Amazon: The Success of “Virtual” Store


I am going to use the world “stunning” because I could not describe how impressed I was with this CNN Money article: “Amazon hiring 30,000 part-time workers, including 5,000 work-from home positions” with the intention of hiring 100,000 full-time employees in the next 18 months! Wow, that is a stunning success!

Steve Jobs once mentioned that retail stores always will part of his business. He was against others that suggested Apple should be away from retail stores. So far Steve Jobs is right, Apple stores today, represent one of the most visited retail stores in the North America.

However, brick and mortar (B&M) stores are being re-shape in our days. Apple has a unique feature that other stores can not bring to the consumers. Customers want to talk to an Apple employees and see products being demonstrated in front of their eyes. That is unique for them, plus Apple also offers the online shopping experience.

E-Commerce is redefining how we shop today. The business landscape is now being divided between B&M vs E-Commerce. The former is definitely gaining momentum.

According to the same CNN Money article:

  • “The company also said it plans to hire 100,000 full-time workers in the next 18 months in the United States. Amazon’s announcement comes as many popular retailers are closing stores and eliminating jobs. In the last month alone, Payless Shoesource, Dollar General, JCPenneyand GameStop each announced a significant number of store closings.”

The huge success of Amazon is a sign that consumers are relying more and more in the internet as first option for product acquisition. Basically you can buy almost everything through E-Commerce, without visiting a B&M store.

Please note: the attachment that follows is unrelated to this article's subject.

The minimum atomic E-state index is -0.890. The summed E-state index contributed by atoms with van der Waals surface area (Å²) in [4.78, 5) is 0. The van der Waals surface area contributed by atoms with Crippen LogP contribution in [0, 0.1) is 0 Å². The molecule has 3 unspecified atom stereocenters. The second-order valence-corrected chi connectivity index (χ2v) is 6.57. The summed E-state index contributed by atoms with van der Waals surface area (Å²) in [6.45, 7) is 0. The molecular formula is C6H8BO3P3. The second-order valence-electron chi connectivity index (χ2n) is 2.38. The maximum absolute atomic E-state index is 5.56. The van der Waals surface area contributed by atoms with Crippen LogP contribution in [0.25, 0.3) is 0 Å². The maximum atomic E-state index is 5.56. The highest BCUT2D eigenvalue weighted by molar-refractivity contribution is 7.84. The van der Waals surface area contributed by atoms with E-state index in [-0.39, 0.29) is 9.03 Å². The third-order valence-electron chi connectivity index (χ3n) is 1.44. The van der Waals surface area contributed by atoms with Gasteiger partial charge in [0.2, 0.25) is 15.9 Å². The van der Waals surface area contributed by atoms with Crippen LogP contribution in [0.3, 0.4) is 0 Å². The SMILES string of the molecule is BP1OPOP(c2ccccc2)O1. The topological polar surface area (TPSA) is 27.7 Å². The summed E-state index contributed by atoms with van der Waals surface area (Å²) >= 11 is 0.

Also, most of the B&M are not open 24 hours a day 7 days a week. Online shopping literally is open any time you want to place an order. But B&M stores are not a concept in “extinction”. Apple is a clear example of that. Amazon now has its own B&M store; Amazon Books!


The reality was different for stores like Radio Shack, Payless, GameStop, etc… the cost of maintaining a B&M store at the same time that consumers could buy the same product online was not feasible for them. Perhaps the solution for them, was 5 years ago, started reducing the number of stores and/or size, at the same time investing on E-Commerce. But now is too late for some of them.


2 thoughts on “Amazon: The Success of “Virtual” Store

  1. This is so cool to read! I’ve definitely noticed a lot more stores either switching to “online stores”, using the pop-up (short term) store option, or like you said with simply going out of business.

    Do you think there’s going to be a major shift in companies building physical vs virtual stores in the future? Or do you think this is just the market adjusting itself?


  2. I think the market is adjusting itself and we will see more options of on-line sale. Almost all major retail stores will have that option. Walmart for instance offers delivery free for must of the items purchased online. I tested them, buying a $9 BluRay movie, thinking that would prompt a delivery fee, and was surprised that was free of delivery charges. Best Buy have the option of buying online and picking up the product at store if you don’t want to pay for delivery fees (due the value of the product not applying for free delivery).
    Amazon did very well in this business. But now that most of the stores are selling online, we will see what will happen with Amazon in the next 5 years.


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